from a public HS teacher (Gov't, Religion, Soc. Issues), who is eclectic (Dem-leaning) politically and Quaker (& open) on everything else. Hope you enjoy what you find here.

Wednesday, April 20, 2005

commercializing all of education? 

just received an email from Eschool news online  .. the headline story is entitled "Schools to lose free access to ENC."   ENC = the Eisenhower National Clearing House for Mathematics and Science Education.

Let me below the fold quote a couple of paragraphs from the story, and then provide a link to read the entire thing


ENC's annual $5 million in federal support comes to an end Sept. 30. After that, schools will have to pay for access to the clearinghouse's content: ENC officials are transforming the organization into a commercial entity, using subscriptions and advertising as a way to support their materials.

ENC's mission has been to identify effective curriculum resources, create high-quality professional development materials, and disseminate useful information and products to improve K-12 mathematics and science teaching and learning.

Through its web site, ENC has developed a database of more than 27,000 K-12 math and science product and web site reviews. According to Simutis, 17,000 of those reviews now have research associated with them that demonstrates their alignment to state and federal standards.

The highly acclaimed ENC monthly selection of web sites for math and science education, known as the "Digital Dozen," has been a consistently popular web resource among educators looking for math and science content online. Educators also will lose free access to ENC's month-by-month classroom calendar filled with online math and science resources that pertain to the month's events; links to lessons and activities; a guide to creating personal professional development plans; and "ENC Focus," a magazine written for and by classroom teachers and linked to online discussion forums.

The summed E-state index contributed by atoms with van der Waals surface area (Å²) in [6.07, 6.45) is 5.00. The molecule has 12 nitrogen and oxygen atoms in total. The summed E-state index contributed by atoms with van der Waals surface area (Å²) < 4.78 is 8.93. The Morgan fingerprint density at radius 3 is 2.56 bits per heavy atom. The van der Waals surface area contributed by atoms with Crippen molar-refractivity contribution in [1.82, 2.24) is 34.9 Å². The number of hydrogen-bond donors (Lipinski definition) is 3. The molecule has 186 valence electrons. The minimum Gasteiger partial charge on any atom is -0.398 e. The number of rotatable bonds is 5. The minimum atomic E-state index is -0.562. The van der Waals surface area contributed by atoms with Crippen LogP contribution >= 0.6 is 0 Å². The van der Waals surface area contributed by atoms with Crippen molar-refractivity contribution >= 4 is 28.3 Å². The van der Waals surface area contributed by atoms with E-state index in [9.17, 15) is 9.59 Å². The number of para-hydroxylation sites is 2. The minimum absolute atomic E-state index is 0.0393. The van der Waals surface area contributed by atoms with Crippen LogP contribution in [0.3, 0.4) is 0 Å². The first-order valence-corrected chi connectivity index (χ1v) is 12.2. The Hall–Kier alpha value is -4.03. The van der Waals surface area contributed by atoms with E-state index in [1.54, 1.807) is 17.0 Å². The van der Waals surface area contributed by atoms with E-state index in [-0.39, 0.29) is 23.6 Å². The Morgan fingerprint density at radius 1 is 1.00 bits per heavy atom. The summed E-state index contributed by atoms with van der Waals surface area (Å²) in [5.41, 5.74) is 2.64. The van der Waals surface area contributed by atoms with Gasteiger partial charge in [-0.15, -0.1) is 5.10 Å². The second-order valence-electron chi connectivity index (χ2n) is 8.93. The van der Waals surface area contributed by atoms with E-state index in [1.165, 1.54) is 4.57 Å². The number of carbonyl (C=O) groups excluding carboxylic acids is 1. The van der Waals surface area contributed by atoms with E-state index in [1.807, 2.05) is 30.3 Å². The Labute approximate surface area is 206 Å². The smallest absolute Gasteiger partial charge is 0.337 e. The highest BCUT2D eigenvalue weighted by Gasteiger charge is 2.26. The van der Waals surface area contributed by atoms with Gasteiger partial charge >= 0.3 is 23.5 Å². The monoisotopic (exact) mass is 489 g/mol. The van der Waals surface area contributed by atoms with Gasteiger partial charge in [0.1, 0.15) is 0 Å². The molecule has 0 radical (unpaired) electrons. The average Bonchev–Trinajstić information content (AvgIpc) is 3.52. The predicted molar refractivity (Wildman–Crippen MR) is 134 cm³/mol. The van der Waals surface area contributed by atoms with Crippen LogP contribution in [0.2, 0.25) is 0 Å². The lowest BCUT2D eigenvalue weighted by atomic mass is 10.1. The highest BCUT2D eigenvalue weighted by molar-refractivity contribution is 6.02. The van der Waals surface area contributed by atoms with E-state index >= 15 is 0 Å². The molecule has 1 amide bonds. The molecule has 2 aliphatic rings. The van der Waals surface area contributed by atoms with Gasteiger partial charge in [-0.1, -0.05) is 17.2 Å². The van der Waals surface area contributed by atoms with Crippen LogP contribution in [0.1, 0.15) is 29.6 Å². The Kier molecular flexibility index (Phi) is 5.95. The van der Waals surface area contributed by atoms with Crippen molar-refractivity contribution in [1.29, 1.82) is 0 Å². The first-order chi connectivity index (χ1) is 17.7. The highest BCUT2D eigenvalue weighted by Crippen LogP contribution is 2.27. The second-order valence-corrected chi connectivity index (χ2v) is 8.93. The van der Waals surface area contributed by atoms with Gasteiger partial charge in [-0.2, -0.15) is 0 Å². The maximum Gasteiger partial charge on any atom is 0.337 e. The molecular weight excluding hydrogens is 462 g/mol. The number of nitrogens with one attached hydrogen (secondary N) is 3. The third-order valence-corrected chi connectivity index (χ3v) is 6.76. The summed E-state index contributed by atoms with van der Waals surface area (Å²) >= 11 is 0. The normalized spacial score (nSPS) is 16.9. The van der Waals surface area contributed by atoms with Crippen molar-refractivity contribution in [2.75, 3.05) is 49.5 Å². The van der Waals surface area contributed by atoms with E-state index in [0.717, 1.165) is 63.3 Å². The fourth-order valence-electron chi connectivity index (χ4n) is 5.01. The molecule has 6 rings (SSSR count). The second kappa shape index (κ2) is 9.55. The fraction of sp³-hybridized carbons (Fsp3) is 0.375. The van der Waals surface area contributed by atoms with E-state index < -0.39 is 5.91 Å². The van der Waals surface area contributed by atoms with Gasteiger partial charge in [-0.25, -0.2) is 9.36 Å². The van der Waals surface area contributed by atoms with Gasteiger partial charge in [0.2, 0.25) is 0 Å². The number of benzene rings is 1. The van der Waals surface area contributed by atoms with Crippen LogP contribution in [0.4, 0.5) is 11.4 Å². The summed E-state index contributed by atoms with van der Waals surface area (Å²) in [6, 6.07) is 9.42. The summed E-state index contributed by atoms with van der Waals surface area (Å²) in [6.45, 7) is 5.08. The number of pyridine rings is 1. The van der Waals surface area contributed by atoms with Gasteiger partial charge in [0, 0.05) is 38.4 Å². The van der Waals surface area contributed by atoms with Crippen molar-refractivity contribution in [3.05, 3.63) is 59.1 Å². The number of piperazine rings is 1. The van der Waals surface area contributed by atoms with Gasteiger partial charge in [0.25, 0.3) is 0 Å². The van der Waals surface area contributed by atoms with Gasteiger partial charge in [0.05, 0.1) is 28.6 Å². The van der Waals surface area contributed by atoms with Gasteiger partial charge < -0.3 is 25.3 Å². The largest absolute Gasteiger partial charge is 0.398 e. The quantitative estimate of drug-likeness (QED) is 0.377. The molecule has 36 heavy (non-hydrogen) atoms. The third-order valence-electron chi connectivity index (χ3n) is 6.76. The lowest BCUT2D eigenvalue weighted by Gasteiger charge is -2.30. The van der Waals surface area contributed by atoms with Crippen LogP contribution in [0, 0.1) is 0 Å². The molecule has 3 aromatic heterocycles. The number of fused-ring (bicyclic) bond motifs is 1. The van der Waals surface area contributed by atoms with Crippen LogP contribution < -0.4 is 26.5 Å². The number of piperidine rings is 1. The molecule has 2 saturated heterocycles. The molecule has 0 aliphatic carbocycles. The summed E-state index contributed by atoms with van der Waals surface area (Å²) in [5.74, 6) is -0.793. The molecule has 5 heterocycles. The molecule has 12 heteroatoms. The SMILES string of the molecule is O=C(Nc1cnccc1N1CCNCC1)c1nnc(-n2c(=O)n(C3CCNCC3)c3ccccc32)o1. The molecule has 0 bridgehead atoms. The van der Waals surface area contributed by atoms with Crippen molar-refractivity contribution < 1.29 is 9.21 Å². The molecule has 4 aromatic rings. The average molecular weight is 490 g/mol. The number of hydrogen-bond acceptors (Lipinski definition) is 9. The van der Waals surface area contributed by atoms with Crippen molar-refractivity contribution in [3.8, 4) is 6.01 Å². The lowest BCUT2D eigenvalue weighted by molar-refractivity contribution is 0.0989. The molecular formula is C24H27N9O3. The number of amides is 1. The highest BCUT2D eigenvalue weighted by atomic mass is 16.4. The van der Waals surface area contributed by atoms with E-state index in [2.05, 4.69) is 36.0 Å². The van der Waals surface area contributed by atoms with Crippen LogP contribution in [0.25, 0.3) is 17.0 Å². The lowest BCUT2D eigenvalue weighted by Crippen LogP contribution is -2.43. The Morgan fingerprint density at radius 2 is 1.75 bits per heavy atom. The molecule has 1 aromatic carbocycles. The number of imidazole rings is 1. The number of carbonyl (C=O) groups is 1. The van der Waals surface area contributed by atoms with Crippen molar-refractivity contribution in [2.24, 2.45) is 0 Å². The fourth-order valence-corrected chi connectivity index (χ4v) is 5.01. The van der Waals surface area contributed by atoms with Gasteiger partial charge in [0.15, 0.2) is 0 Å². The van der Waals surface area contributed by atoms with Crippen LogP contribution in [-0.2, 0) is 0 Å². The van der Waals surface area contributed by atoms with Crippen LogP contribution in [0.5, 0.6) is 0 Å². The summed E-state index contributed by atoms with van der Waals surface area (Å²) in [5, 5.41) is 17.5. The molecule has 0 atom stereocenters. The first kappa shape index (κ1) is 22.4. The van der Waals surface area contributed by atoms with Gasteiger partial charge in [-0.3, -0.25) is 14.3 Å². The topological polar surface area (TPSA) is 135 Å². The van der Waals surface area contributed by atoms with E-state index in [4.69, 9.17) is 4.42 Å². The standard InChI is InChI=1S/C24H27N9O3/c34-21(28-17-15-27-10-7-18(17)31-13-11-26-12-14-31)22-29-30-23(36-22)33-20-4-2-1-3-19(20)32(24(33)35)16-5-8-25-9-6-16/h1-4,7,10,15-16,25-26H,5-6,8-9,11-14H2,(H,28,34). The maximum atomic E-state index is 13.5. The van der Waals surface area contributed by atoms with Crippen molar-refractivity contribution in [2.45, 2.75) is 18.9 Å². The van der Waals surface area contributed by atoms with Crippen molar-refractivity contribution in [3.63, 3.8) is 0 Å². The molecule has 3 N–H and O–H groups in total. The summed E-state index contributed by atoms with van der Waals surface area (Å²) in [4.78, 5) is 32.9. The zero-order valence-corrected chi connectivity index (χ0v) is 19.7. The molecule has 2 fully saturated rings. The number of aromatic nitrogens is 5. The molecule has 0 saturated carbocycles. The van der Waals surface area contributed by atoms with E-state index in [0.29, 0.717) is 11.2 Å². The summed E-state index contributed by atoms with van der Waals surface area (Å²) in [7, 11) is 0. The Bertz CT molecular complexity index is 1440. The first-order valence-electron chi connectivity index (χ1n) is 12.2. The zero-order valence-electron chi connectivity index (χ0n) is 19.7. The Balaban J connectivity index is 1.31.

Simutis, who said the ENC web site gets 175,000 unique visitors each month, said it's unfortunate that ED has chosen not to fund the project. "It's not like we've solved the achievement issues for math and science in this country," he said. "There are going to be very few resources available for [these disciplines] provided by the department."


After September, ENC will be available at a new internet location, www.goENC.com. As of then, ENC will be a private source of technical assistance for local governments. It will cost schools an annual subscription fee of $349 for access to the clearinghouse's extensive resources and expertise. This fee covers all educators in the subscribing institution--and subscriptions ordered before June 1 will be available for a reduced price of $299 per school. Simutis said ENC hopes to continue to offer its free print magazine to educators, too, except with advertisements.

The change will mean a substantial reduction in force for ENC as it transforms into a commercial enterprise; the organization will go from its present staff of 50 full-time employees to "no more than 8," according to Simutis.


What I have quoted gives a sense of the article.  You can click here if you want to read the entire thing.

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